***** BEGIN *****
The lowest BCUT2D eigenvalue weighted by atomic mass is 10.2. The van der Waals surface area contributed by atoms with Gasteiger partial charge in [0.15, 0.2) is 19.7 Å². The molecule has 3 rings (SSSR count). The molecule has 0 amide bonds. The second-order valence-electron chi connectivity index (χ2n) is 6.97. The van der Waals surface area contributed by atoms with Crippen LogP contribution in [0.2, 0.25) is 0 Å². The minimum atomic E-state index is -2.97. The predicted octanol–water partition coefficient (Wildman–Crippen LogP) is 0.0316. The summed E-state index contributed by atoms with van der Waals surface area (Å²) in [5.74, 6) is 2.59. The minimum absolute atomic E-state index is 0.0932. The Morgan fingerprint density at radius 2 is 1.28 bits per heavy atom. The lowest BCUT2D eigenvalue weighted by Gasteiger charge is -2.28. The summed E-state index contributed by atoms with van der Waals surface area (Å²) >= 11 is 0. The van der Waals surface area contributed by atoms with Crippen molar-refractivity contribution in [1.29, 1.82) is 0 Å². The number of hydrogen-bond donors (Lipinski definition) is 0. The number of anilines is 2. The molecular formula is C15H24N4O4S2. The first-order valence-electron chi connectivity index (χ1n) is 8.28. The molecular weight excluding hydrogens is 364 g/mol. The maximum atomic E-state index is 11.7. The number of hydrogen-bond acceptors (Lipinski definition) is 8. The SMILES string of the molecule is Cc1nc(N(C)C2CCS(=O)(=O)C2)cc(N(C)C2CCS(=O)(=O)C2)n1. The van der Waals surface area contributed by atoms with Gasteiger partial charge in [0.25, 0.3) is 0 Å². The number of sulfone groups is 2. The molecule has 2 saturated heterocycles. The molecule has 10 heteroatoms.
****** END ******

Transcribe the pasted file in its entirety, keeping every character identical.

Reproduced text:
The lowest BCUT2D eigenvalue weighted by atomic mass is 10.2. The van der Waals surface area contributed by atoms with Gasteiger partial charge in [0.15, 0.2) is 19.7 Å². The molecule has 3 rings (SSSR count). The molecule has 0 amide bonds. The second-order valence-electron chi connectivity index (χ2n) is 6.97. The van der Waals surface area contributed by atoms with Crippen LogP contribution in [0.2, 0.25) is 0 Å². The minimum atomic E-state index is -2.97. The predicted octanol–water partition coefficient (Wildman–Crippen LogP) is 0.0316. The summed E-state index contributed by atoms with van der Waals surface area (Å²) in [5.74, 6) is 2.59. The minimum absolute atomic E-state index is 0.0932. The Morgan fingerprint density at radius 2 is 1.28 bits per heavy atom. The lowest BCUT2D eigenvalue weighted by Gasteiger charge is -2.28. The summed E-state index contributed by atoms with van der Waals surface area (Å²) >= 11 is 0. The van der Waals surface area contributed by atoms with Crippen molar-refractivity contribution in [1.29, 1.82) is 0 Å². The number of hydrogen-bond donors (Lipinski definition) is 0. The number of anilines is 2. The molecular formula is C15H24N4O4S2. The first-order valence-electron chi connectivity index (χ1n) is 8.28. The molecular weight excluding hydrogens is 364 g/mol. The maximum atomic E-state index is 11.7. The number of hydrogen-bond acceptors (Lipinski definition) is 8. The SMILES string of the molecule is Cc1nc(N(C)C2CCS(=O)(=O)C2)cc(N(C)C2CCS(=O)(=O)C2)n1. The van der Waals surface area contributed by atoms with Gasteiger partial charge in [0.25, 0.3) is 0 Å². The number of sulfone groups is 2. The molecule has 2 saturated heterocycles. The molecule has 10 heteroatoms.